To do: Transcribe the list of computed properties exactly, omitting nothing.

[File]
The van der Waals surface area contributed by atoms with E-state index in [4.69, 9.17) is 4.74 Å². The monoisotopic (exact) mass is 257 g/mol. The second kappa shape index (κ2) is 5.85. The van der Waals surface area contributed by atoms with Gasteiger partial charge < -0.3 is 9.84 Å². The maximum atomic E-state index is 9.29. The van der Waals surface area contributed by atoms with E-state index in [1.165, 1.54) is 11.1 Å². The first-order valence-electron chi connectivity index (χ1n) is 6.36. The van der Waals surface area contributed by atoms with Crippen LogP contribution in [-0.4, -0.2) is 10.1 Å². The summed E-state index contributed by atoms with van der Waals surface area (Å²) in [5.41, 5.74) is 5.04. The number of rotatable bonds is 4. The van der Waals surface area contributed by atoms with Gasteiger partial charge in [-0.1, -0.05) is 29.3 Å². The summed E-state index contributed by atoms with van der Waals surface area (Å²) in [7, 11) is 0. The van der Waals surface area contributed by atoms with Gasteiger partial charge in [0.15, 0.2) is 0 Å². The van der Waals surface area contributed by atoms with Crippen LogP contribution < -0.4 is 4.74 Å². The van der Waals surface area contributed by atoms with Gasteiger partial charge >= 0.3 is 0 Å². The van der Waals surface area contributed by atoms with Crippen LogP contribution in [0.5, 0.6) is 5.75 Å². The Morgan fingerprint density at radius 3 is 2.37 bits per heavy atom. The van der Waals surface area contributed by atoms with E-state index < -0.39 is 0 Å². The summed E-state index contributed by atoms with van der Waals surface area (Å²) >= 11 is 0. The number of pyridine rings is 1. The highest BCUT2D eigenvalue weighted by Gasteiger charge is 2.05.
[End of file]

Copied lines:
The van der Waals surface area contributed by atoms with E-state index in [4.69, 9.17) is 4.74 Å². The monoisotopic (exact) mass is 257 g/mol. The second kappa shape index (κ2) is 5.85. The van der Waals surface area contributed by atoms with Gasteiger partial charge < -0.3 is 9.84 Å². The maximum atomic E-state index is 9.29. The van der Waals surface area contributed by atoms with E-state index in [1.165, 1.54) is 11.1 Å². The first-order valence-electron chi connectivity index (χ1n) is 6.36. The van der Waals surface area contributed by atoms with Crippen LogP contribution in [-0.4, -0.2) is 10.1 Å². The summed E-state index contributed by atoms with van der Waals surface area (Å²) in [5.41, 5.74) is 5.04. The number of rotatable bonds is 4. The van der Waals surface area contributed by atoms with Gasteiger partial charge in [-0.1, -0.05) is 29.3 Å². The summed E-state index contributed by atoms with van der Waals surface area (Å²) in [7, 11) is 0. The van der Waals surface area contributed by atoms with Gasteiger partial charge in [0.15, 0.2) is 0 Å². The van der Waals surface area contributed by atoms with Crippen LogP contribution < -0.4 is 4.74 Å². The van der Waals surface area contributed by atoms with Gasteiger partial charge >= 0.3 is 0 Å². The van der Waals surface area contributed by atoms with Crippen LogP contribution in [0.5, 0.6) is 5.75 Å². The Morgan fingerprint density at radius 3 is 2.37 bits per heavy atom. The van der Waals surface area contributed by atoms with E-state index < -0.39 is 0 Å². The summed E-state index contributed by atoms with van der Waals surface area (Å²) >= 11 is 0. The number of pyridine rings is 1. The highest BCUT2D eigenvalue weighted by Gasteiger charge is 2.05.